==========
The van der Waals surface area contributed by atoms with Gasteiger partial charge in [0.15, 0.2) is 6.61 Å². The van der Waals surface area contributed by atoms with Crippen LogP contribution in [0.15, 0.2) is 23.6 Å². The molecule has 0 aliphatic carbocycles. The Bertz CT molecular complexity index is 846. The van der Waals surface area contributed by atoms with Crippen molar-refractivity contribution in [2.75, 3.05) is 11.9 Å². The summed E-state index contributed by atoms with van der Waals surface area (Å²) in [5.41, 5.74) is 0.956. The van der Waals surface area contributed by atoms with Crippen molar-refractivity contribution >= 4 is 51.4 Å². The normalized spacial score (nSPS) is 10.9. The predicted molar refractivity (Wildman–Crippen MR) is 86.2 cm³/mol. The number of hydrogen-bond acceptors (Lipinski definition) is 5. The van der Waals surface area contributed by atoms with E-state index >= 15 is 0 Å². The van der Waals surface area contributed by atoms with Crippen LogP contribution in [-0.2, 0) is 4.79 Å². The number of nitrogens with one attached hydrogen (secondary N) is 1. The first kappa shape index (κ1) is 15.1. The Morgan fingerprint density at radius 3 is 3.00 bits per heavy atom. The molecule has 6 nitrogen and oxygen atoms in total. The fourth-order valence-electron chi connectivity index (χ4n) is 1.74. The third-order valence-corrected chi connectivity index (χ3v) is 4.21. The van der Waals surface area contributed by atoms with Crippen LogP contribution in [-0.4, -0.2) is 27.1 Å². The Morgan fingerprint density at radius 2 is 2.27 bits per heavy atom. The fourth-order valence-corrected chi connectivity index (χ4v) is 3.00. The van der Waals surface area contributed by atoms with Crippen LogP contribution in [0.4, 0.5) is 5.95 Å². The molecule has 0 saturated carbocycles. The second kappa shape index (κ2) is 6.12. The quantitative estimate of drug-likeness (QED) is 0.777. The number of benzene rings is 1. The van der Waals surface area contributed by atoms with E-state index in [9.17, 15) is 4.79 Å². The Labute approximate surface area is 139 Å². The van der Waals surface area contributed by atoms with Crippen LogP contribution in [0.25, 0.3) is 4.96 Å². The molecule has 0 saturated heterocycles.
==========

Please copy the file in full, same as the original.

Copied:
The van der Waals surface area contributed by atoms with Gasteiger partial charge in [0.15, 0.2) is 6.61 Å². The van der Waals surface area contributed by atoms with Crippen LogP contribution in [0.15, 0.2) is 23.6 Å². The molecule has 0 aliphatic carbocycles. The Bertz CT molecular complexity index is 846. The van der Waals surface area contributed by atoms with Crippen molar-refractivity contribution in [2.75, 3.05) is 11.9 Å². The summed E-state index contributed by atoms with van der Waals surface area (Å²) in [5.41, 5.74) is 0.956. The van der Waals surface area contributed by atoms with Crippen molar-refractivity contribution >= 4 is 51.4 Å². The normalized spacial score (nSPS) is 10.9. The predicted molar refractivity (Wildman–Crippen MR) is 86.2 cm³/mol. The number of hydrogen-bond acceptors (Lipinski definition) is 5. The van der Waals surface area contributed by atoms with E-state index >= 15 is 0 Å². The van der Waals surface area contributed by atoms with Crippen LogP contribution in [-0.2, 0) is 4.79 Å². The number of nitrogens with one attached hydrogen (secondary N) is 1. The first kappa shape index (κ1) is 15.1. The Morgan fingerprint density at radius 3 is 3.00 bits per heavy atom. The molecule has 6 nitrogen and oxygen atoms in total. The fourth-order valence-electron chi connectivity index (χ4n) is 1.74. The third-order valence-corrected chi connectivity index (χ3v) is 4.21. The van der Waals surface area contributed by atoms with Crippen LogP contribution in [-0.4, -0.2) is 27.1 Å². The Morgan fingerprint density at radius 2 is 2.27 bits per heavy atom. The fourth-order valence-corrected chi connectivity index (χ4v) is 3.00. The van der Waals surface area contributed by atoms with Crippen LogP contribution in [0.4, 0.5) is 5.95 Å². The molecule has 0 saturated carbocycles. The second kappa shape index (κ2) is 6.12. The quantitative estimate of drug-likeness (QED) is 0.777. The number of benzene rings is 1. The van der Waals surface area contributed by atoms with E-state index in [9.17, 15) is 4.79 Å². The Labute approximate surface area is 139 Å². The van der Waals surface area contributed by atoms with Crippen LogP contribution in [0.25, 0.3) is 4.96 Å². The molecule has 0 saturated heterocycles.